Help, I'm ready to give up

Great effort. Lousy timing :smiley:


(As I understand it, cloudbee is being phased out)

I think most would prefer appl maintenance by apt-get or similar.
I also think that all doc should rely on one installation method.
Then doc can be clear on directories and file locations etc.
For a beginner is is a tremendeous difference between
place your rules in /etc/openhab2/rules/ compared to
place your rules in your rules directory.

But in all a greatly appreciated documentation.

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The single distro started with the snapshot I used in the tutorial, so no problem there :slight_smile:
I agree on your apt approach, but on CentOS that’s not possible (because of yum instead of apt :wink: ). But the setup is almost the same after the first installation

That is a challenge because a significant portion of OH users are running on a non-apt based OS (CentOS, Windows, OSX, even some FreeBSD) or containerized (e.g. Docker, Synology). We would be cutting off a third at least of all users if we restricted the docs to just the apt-get Linux installation in the instructions.

Ideas have been floated to make the docs a little dynamic where you check a box at the top with your install type and the paths and some instructions get tailored to that type of install but I think pretty much everyone would agree we should focus more on the content right now than cool features like that.

I think you are absolutely right… I had a similar experience; endless frustration…almost 40 years in IT… e.g. wrote a complete and secure online store software package (ASP), do PHP, C++, a bit of Python, but this openHAB thing has frustrated the hell out of me… arriving at the same point (multiple times) of simply ditching this bloody thing.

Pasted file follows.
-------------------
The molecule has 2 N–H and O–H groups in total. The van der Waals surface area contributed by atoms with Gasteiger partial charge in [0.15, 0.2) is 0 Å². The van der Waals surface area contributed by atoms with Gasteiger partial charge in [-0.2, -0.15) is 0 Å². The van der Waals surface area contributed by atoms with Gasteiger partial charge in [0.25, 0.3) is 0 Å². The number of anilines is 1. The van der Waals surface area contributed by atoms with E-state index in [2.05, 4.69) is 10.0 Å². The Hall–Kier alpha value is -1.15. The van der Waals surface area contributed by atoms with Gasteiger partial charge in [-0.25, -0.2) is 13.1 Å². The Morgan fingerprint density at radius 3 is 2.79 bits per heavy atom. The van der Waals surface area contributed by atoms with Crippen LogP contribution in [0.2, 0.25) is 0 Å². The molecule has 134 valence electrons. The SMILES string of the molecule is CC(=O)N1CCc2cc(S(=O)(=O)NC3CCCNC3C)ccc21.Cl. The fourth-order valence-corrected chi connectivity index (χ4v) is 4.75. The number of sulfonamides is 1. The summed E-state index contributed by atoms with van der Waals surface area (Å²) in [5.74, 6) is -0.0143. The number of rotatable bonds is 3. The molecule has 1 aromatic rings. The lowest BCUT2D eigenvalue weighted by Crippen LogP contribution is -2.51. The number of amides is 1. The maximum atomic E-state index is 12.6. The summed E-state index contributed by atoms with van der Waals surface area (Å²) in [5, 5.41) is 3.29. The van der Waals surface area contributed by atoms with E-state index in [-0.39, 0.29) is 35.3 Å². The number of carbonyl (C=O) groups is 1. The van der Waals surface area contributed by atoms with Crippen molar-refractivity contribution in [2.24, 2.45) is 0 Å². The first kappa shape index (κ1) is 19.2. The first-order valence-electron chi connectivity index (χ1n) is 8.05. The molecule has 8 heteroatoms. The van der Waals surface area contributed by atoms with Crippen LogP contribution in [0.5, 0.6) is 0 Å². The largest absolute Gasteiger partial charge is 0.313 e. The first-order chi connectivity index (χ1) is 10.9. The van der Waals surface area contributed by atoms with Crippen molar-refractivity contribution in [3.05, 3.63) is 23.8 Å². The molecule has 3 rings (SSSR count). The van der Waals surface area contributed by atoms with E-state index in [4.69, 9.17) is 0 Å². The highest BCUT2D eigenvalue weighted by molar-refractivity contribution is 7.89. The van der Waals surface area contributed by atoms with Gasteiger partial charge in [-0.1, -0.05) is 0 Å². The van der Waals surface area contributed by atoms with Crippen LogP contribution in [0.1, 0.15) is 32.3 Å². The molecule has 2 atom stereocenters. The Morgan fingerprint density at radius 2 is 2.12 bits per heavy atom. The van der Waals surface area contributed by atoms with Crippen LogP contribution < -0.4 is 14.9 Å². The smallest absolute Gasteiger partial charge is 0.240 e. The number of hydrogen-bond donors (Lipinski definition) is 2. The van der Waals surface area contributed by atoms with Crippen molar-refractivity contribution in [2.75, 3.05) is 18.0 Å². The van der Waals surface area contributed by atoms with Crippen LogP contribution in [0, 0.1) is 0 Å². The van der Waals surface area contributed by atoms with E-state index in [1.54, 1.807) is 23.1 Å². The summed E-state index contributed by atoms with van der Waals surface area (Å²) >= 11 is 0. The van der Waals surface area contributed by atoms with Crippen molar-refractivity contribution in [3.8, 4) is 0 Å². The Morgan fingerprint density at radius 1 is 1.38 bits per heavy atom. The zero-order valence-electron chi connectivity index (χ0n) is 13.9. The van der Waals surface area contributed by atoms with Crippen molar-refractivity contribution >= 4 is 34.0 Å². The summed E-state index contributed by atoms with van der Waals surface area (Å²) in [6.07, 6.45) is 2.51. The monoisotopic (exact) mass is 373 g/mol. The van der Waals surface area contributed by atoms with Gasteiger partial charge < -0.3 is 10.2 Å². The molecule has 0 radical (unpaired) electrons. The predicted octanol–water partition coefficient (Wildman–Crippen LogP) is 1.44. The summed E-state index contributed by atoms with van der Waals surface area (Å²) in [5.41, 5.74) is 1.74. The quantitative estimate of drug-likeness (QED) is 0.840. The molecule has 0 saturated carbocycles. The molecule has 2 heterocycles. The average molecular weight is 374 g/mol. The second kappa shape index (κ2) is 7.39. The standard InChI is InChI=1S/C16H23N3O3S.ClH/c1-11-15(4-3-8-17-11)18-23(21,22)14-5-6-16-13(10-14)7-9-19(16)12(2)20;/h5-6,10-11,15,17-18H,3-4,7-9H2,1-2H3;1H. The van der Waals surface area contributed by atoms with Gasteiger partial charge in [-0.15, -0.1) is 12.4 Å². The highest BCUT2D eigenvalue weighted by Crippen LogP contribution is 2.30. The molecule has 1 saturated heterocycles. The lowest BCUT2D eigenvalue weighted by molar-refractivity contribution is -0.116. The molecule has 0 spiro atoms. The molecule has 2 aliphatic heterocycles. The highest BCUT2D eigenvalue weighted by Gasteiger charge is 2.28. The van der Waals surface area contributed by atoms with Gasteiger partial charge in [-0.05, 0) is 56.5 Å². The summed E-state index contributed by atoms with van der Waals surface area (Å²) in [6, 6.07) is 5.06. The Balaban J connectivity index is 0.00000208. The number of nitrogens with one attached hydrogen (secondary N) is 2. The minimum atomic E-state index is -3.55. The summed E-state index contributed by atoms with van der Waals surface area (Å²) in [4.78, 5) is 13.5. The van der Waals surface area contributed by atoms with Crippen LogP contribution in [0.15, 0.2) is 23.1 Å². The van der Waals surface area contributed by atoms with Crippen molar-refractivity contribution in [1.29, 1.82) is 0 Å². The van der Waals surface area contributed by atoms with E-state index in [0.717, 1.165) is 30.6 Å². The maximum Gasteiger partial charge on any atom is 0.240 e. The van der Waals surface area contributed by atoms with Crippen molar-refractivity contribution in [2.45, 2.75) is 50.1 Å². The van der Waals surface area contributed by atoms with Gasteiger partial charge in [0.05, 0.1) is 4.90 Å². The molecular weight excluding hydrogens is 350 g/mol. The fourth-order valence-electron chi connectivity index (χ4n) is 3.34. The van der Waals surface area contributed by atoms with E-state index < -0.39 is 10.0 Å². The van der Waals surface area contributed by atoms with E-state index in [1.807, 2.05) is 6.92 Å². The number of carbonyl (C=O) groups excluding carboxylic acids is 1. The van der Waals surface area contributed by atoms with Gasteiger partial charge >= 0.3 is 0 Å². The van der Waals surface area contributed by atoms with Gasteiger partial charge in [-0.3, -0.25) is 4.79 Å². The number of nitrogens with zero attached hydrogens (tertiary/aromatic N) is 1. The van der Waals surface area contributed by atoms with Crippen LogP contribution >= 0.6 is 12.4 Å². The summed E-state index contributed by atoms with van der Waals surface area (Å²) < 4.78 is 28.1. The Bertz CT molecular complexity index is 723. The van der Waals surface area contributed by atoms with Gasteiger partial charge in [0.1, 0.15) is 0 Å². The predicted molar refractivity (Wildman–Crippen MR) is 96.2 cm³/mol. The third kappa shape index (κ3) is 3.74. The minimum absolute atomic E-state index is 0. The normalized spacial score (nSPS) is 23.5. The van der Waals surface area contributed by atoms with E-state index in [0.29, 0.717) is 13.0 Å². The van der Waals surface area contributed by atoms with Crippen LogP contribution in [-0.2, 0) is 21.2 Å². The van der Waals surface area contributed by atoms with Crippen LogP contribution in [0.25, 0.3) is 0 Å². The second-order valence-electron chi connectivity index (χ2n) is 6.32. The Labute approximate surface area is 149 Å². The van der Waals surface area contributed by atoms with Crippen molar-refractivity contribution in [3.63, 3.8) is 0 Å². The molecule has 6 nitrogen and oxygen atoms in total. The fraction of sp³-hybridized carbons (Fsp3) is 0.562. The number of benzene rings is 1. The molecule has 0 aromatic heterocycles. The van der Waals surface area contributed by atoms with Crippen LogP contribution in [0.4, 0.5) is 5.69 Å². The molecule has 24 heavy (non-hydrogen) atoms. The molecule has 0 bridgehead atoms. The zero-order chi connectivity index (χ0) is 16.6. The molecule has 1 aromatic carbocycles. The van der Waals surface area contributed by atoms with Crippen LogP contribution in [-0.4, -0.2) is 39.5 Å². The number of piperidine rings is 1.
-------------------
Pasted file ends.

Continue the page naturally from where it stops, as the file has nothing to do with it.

… if it weren’t for the help of a few individuals (rlkoshak, Udo, shui, and others) I would have dumped this thing quick smart.
It has always puzzled me (and still does), that I could do so many things in other languages, but could not in OH.

However, I am still here; have overcome my frustrations; like what OH can do (it is brilliant compared to any other HA system), but not the way it needs to be ‘programmed’. I would say, it is like learning other languages; some pick-up a language in months, while others may study them for years and never reach a satisfactory level of proficiency.

When I started out with H(ome) A(utomation) I was in the process of owner-building a house, exploring the option of automating it, ending up with an architecture, where I am building hardware (based on Arduino), messaging (with MQTT), and control and display with OH. I am doing things in concert, which no other current system can do.

When I look at the money side, despite having wasted time ‘en mass’, I am looking at 2,000 AUD (~`1,300 EUR) for something that could have cost me 10s of thousands.

What I suggest to you is:

  • make sure you have installed OH properly (I started over after discovering that I used a ZIP method rather than apt-get). This solved quite a few issues right there.
  • start with the demo set-up; play with it, make changes and see what falls over --> learning
  • add one thing of yours to the demo, and see what happens
  • once you get an idea, remove things form the demo (sitemap, items, rules,) and see what happens
  • then build your system, one ting at the time – always observe what happens

What also needs to be remembered and understood: this is a free, open source run by a bunch of volunteers, not a commercial off the shelf product… enthusiasts with a shared goal of producing a wonderful system. If you hate it, just walk away…